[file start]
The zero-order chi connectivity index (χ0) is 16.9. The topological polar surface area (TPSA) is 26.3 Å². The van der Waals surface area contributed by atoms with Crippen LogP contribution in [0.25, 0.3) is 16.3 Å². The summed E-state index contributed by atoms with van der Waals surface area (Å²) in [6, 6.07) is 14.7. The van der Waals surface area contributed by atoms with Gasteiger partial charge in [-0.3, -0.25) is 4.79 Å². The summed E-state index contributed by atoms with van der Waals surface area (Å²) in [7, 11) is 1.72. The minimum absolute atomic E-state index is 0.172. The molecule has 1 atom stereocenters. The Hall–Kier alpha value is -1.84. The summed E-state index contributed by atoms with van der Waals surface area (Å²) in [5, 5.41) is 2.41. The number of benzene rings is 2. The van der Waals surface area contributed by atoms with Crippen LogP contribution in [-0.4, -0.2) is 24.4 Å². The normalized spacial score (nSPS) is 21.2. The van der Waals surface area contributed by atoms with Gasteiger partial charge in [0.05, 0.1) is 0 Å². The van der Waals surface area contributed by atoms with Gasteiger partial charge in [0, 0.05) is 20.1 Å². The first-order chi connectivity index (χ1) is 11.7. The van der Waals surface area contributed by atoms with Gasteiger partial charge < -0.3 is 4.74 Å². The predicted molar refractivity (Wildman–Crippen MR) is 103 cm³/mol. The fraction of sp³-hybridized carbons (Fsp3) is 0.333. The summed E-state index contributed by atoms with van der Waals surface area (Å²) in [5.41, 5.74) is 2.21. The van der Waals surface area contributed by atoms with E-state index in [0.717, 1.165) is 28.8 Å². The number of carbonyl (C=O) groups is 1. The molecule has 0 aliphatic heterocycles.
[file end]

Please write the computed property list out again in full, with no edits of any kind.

The zero-order chi connectivity index (χ0) is 16.9. The topological polar surface area (TPSA) is 26.3 Å². The van der Waals surface area contributed by atoms with Crippen LogP contribution in [0.25, 0.3) is 16.3 Å². The summed E-state index contributed by atoms with van der Waals surface area (Å²) in [6, 6.07) is 14.7. The van der Waals surface area contributed by atoms with Gasteiger partial charge in [-0.3, -0.25) is 4.79 Å². The summed E-state index contributed by atoms with van der Waals surface area (Å²) in [7, 11) is 1.72. The minimum absolute atomic E-state index is 0.172. The molecule has 1 atom stereocenters. The Hall–Kier alpha value is -1.84. The summed E-state index contributed by atoms with van der Waals surface area (Å²) in [5, 5.41) is 2.41. The number of benzene rings is 2. The van der Waals surface area contributed by atoms with Crippen LogP contribution in [-0.4, -0.2) is 24.4 Å². The normalized spacial score (nSPS) is 21.2. The van der Waals surface area contributed by atoms with Gasteiger partial charge in [0.05, 0.1) is 0 Å². The van der Waals surface area contributed by atoms with Gasteiger partial charge in [0, 0.05) is 20.1 Å². The first-order chi connectivity index (χ1) is 11.7. The van der Waals surface area contributed by atoms with Gasteiger partial charge < -0.3 is 4.74 Å². The predicted molar refractivity (Wildman–Crippen MR) is 103 cm³/mol. The fraction of sp³-hybridized carbons (Fsp3) is 0.333. The summed E-state index contributed by atoms with van der Waals surface area (Å²) in [5.41, 5.74) is 2.21. The van der Waals surface area contributed by atoms with E-state index in [0.717, 1.165) is 28.8 Å². The number of carbonyl (C=O) groups is 1. The molecule has 0 aliphatic heterocycles.